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authorDavid Seifert <soap@gentoo.org>2018-12-13 21:56:30 +0100
committerDavid Seifert <soap@gentoo.org>2018-12-13 21:56:30 +0100
commit4883f166e578b98bd3e3d0697cfb84f2e962691f (patch)
tree5049f5da0d4180225afa89b28dc61f0417d38689
parentx11-libs/agg: Remove (diff)
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header.txt, skel.ebuild: Update for new copyright policy.
Signed-off-by: David Seifert <soap@gentoo.org>
-rw-r--r--skel.ebuild80
1 files changed, 29 insertions, 51 deletions
diff --git a/skel.ebuild b/skel.ebuild
index 319747c47..0114d8c26 100644
--- a/skel.ebuild
+++ b/skel.ebuild
@@ -1,4 +1,4 @@
-# Copyright 1999-2014 Gentoo Foundation
+# Copyright 1999-2018 Gentoo Authors
# Distributed under the terms of the GNU General Public License v2
# NOTE: The comments in this file are for instruction and documentation.
@@ -6,27 +6,16 @@
# remember to remove them before submitting or committing your ebuild. That
# doesn't mean you can't add your own comments though.
-# The 'Header' on the third line should just be left alone. When your ebuild
-# will be committed to cvs, the details on that line will be automatically
-# generated to contain the correct data.
-
# The EAPI variable tells the ebuild format in use.
-# Defaults to 0 if not specified.
# It is suggested that you use the latest EAPI approved by the Council.
# The PMS contains specifications for all EAPIs. Eclasses will test for this
-# variable if they need to use EAPI > 0 features.
-EAPI=5
+# variable if they need to use features that are not universal in all EAPIs.
+EAPI=6
-# inherit lists eclasses to inherit functions from. Almost all ebuilds should
-# inherit eutils, as a large amount of important functionality has been
-# moved there. For example, the epatch call mentioned below wont work
+# inherit lists eclasses to inherit functions from. For example, an ebuild
+# that needs the eautoreconf function from autotools.eclass won't work
# without the following line:
-inherit eutils
-# A well-used example of an eclass function that needs eutils is epatch. If
-# your source needs patches applied, it's suggested to put your patch in the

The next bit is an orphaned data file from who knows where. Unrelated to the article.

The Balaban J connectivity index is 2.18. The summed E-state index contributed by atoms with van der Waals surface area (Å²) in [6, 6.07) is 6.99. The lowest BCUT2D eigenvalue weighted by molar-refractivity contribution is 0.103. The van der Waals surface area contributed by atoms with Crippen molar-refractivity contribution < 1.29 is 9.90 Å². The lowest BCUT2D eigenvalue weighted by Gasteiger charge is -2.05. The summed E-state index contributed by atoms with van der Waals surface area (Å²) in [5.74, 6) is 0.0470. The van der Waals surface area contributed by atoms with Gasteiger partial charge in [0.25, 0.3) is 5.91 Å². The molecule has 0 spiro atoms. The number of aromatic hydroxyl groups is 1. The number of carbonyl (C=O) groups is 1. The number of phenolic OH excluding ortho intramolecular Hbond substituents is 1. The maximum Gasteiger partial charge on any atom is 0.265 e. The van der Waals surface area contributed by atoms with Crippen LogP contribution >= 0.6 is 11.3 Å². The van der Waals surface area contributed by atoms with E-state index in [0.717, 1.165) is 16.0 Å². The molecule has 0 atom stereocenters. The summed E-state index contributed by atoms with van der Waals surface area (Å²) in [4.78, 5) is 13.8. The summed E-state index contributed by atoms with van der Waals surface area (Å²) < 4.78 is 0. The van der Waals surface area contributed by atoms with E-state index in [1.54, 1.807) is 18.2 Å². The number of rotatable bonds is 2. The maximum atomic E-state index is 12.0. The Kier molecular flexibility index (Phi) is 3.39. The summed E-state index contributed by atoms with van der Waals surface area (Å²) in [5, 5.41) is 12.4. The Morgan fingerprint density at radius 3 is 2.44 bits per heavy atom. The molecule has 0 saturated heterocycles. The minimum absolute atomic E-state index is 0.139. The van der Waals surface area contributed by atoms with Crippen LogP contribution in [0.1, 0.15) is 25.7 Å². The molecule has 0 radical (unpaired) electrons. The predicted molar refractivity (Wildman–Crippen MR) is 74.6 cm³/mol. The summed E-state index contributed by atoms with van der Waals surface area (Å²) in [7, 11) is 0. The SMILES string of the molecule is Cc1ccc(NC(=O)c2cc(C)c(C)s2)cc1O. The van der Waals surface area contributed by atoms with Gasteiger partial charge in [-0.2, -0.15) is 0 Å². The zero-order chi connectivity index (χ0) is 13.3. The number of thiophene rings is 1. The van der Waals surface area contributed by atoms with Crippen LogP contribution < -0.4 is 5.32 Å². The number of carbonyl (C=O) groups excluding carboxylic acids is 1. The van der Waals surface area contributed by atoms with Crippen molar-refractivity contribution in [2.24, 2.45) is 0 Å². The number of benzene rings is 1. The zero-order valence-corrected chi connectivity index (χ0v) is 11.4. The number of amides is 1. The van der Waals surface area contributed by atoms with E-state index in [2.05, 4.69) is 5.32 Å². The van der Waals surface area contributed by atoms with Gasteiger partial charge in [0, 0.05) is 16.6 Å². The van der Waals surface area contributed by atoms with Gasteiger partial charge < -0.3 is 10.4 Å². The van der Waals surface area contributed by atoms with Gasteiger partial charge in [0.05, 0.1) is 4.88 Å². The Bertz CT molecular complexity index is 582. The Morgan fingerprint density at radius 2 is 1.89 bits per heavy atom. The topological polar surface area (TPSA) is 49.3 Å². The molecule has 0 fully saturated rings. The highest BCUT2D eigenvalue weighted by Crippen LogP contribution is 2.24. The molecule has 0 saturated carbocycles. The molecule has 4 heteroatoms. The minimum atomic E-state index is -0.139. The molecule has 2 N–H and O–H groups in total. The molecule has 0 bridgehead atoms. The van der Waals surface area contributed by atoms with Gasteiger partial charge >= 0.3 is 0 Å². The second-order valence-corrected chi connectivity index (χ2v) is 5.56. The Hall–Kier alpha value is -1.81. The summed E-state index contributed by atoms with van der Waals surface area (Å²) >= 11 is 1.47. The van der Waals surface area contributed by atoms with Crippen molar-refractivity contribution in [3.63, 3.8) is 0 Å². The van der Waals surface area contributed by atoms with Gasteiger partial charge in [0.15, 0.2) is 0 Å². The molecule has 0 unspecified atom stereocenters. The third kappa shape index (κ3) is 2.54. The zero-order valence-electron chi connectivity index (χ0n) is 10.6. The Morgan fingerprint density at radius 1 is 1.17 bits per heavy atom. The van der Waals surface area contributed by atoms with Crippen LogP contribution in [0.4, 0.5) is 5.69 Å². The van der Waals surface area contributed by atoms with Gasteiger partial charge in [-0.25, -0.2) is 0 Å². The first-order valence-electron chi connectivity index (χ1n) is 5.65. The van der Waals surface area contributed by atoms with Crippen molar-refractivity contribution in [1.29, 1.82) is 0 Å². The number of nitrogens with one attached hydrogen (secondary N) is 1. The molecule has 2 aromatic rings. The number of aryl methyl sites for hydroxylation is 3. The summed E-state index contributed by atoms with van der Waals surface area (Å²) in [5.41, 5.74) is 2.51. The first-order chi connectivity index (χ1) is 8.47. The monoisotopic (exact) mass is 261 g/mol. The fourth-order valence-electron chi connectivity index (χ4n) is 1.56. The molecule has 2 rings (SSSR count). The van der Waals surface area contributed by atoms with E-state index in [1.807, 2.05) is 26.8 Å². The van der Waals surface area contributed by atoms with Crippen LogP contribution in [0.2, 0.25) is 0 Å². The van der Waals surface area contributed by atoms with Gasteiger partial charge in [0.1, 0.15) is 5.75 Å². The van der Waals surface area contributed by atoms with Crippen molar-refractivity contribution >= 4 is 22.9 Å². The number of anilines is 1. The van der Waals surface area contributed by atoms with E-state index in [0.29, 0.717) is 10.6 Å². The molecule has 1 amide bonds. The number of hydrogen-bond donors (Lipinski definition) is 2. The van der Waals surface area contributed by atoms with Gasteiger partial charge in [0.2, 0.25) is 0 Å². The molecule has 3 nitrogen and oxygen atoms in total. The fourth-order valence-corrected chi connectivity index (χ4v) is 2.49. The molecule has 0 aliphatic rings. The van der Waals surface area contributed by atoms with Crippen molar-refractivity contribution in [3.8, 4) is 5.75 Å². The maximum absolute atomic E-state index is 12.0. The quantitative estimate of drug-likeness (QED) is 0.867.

-# 'files' directory and use:
-#
-# epatch "${FILESDIR}"/patch-name-here
+#inherit autotools
#
# eclasses tend to list descriptions of how to use their functions properly.
# take a look at /usr/portage/eclass/ for more examples.
@@ -35,7 +24,7 @@ inherit eutils
DESCRIPTION="This is a sample skeleton ebuild file"
# Homepage, not used by Portage directly but handy for developer reference
-HOMEPAGE="http://foo.example.org/"
+HOMEPAGE="https://foo.example.org/"
# Point to any required sources; these will be automatically downloaded by
# Portage.
@@ -57,7 +46,7 @@ LICENSE=""
# of each SLOT and remove everything else.
# Note that normal applications should use SLOT="0" if possible, since
# there should only be exactly one version installed at a time.
-# DO NOT USE SLOT=""! This tells Portage to disable SLOTs for this package.
+# Do not use SLOT="", because the SLOT variable must not be empty.
SLOT="0"
# Using KEYWORDS, we can record masking information *inside* an ebuild
@@ -65,22 +54,21 @@ SLOT="0"
# set the KEYWORDS variable for every ebuild so that it contains the names of
# all the architectures with which the ebuild works. All of the official
# architectures can be found in the arch.list file which is in
-# /usr/portage/profiles/. Usually you should just set this to "~x86". The ~
-# in front of the architecture indicates that the package is new and should be
-# considered unstable until testing proves its stability. So, if you've
-# confirmed that your ebuild works on x86 and ppc, you'd specify:
-# KEYWORDS="~x86 ~ppc"
+# /usr/portage/profiles/. Usually you should just set this to "~amd64".
+# The ~ in front of the architecture indicates that the package is new and
+# should be considered unstable until testing proves its stability. So, if